Western Kenya faces brunt of fall armyworm 'invasion'
Farmers and officials in western Kenya are urging the government to declare a national disaster following the "invasion" of fall armyworms that the Ministry of Agriculture itself admits is laying waste to crops in the region.
It has been estimated that the entire continent will lose 13.5 million tons of maize in 2017 worth around $3 billion due to the pests that reportedly arrived last year through a maize shipment in Western Africa where the first cases were reported.
The Kenyan government confirmed the pests had invaded maize farms in western Kenya, a region which receives adequate rainfall all year round and produces most of the food that Kenyans eat; other cereals such as rice, barley, and wheat have also been affected. Vegetables and grasses have also been decimated by the small worm which has fast become the most dreaded enemy of farmers in Kenya.
The outbreak comes at a critical time when more than 3 million Kenyans are facing starvation due to a drought that has rocked the East African region; food prices in Kenya alone have almost doubled compared with prices last year.
Josephat Wafula, a farmer from the western town of Kitale that is famous for its large maize production, said he lost an acre to the worms in the recently concluded harvesting season. "I started realizing that the leaves in my maize plantation were sort of folded, so I took one and tried to open it; I was shocked to find that inside there were insects.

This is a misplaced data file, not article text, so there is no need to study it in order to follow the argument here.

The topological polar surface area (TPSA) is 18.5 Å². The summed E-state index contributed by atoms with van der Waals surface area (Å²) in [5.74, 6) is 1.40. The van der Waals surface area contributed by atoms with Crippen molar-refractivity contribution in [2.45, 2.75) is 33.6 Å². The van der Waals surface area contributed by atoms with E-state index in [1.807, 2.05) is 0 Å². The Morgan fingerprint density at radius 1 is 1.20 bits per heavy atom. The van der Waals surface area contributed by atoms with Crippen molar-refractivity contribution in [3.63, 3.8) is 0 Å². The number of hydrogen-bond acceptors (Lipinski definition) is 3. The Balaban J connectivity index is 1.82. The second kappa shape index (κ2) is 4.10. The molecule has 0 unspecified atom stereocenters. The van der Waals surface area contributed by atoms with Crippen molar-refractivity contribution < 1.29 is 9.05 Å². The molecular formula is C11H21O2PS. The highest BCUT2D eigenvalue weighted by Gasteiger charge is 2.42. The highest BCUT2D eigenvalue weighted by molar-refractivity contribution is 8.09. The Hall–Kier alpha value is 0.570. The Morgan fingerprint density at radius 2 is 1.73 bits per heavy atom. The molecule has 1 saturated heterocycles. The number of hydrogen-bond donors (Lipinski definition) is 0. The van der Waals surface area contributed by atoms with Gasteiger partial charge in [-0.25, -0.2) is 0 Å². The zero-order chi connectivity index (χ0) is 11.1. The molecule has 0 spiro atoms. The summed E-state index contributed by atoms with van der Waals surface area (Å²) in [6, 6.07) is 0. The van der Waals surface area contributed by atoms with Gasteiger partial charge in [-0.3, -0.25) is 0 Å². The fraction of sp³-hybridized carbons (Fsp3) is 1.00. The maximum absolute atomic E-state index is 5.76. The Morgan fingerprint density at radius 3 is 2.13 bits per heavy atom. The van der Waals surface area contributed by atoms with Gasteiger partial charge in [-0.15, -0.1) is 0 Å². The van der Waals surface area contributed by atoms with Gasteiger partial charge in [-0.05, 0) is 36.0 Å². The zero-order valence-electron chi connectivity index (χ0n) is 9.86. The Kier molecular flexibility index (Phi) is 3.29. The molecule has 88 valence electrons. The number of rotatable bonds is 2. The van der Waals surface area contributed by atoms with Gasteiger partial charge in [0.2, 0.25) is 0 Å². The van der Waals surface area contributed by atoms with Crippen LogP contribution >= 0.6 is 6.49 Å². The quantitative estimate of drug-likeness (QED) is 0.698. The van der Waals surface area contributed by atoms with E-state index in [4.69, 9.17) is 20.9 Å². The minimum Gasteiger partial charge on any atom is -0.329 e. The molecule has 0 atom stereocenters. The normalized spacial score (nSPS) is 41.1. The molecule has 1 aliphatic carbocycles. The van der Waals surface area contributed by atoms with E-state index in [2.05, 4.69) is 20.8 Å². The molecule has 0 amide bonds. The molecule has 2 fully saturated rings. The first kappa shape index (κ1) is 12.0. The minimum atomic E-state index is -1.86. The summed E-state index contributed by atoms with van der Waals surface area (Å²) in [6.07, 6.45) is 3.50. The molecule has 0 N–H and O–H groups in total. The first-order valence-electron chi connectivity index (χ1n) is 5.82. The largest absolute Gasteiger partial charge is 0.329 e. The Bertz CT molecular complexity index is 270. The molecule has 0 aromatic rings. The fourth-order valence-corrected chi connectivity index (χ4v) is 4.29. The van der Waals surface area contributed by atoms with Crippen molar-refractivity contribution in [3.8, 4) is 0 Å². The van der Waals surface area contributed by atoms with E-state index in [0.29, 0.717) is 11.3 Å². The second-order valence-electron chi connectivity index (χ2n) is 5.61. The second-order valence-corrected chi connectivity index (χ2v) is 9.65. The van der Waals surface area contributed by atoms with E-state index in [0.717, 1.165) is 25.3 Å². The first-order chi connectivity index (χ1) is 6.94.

"They had torn apart the whole leaf; I grabbed a maize cob and also removed the leaves, the annoying insects had eaten all the maize even before it fully had matured," Wafula said.
"They poke holes and they reproduce so fast, I lost an acre to these insects; they have also shown to be resistant to pesticides, the government should intervene and help us, our livelihoods are at stake," he added.
Even though the Kenyan government had said that it had set aside $2 million to combat the pests, most farmers from the green western highlands lament that they were yet to see the light at the end of the tunnel during the current challenging times and call for more help.
Patrick Khaemba, governor of Trans Nzoia County, said the national government should describe the outbreak as a national disaster. "We are asking the national government to declare the invasion of the army [worms] as a national disaster and to declare it as an emergency; it can wipe out 100 percent of the food crops on the farms," Khaemba said, adding that in his region alone more than 5,000 hectares of maize crop had been affected.
Lilian Gichuru, a plant breeder with the Alliance for a Green Revolution in Africa, said the fall armyworms, which is known scientifically as "Spodoptera frugiperda", is new to Kenya and is known to feed on almost 80 species of plants.
Gichuru said the fall armyworms have a Y shape on its head and four dots in the back while the African armyworm has stripes. "As much as it is known to be highly polyphagous, it prefers to feed on maize, and as you know maize is grown everywhere in the African continent so we are actually facing very serious problem," she said.